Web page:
#29. Dependence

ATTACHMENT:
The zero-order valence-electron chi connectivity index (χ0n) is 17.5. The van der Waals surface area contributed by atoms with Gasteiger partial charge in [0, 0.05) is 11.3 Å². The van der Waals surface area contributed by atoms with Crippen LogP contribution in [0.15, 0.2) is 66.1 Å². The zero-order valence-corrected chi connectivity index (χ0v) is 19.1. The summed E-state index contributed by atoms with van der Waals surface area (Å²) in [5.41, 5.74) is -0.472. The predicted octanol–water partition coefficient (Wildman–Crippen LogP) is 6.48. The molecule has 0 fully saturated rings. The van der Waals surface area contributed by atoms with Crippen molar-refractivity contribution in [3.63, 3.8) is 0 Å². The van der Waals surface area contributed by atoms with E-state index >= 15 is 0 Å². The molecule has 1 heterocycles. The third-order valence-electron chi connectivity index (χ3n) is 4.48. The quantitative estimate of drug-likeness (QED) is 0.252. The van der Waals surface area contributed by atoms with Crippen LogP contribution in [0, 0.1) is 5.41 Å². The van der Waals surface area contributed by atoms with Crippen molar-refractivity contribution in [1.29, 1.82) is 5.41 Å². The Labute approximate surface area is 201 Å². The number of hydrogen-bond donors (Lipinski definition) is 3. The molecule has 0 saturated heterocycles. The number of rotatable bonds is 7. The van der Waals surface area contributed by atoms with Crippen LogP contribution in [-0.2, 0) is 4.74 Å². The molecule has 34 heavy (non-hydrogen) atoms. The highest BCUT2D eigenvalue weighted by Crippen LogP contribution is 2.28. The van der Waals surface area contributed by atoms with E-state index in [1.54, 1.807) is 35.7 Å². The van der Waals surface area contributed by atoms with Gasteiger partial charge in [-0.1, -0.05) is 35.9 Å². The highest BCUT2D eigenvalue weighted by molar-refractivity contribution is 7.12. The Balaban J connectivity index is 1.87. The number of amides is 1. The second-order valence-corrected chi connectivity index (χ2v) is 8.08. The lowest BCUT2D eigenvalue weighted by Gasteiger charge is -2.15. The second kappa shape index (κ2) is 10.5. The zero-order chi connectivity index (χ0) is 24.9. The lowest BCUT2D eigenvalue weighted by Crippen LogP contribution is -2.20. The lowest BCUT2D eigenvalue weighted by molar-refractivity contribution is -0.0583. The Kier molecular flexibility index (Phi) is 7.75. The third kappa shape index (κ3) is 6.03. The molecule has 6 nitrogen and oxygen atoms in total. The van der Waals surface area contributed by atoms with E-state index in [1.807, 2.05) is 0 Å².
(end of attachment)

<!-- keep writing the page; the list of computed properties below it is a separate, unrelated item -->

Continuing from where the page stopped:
Lee Ka-sing here offers "two short poems" which, he maintains, were "picked up from the white ceiling,"  though if you ask me, they might just as well have been picked "from" the white ceiling the way you'd pick an apple from a tree.  The photo-poem at the right is buoyant--self-supporting--with its own calligraphic fervor.  The exquisite little "poem" on the left is the photo-equivalent to a compact, kernel-hard, Imagist poem.  A hook in the ceiling supports something.  Something "depends" from it (that is, falls from it, is supported from it )--as in pendant, pending, pendulum, pendulous.  The poem is not the hook.  The poem is what is supported by the hook.  Poetry happens when meaning arises from that  which supports it (from which it depends).  See, for example, the famous "dependence" in William Carlos Williams poem, The Red Wheelbarrow from 1923:  "so much depends," writes Williams, "upon / a red wheel / barrow / glazed with rain / water / beside the white / chickens."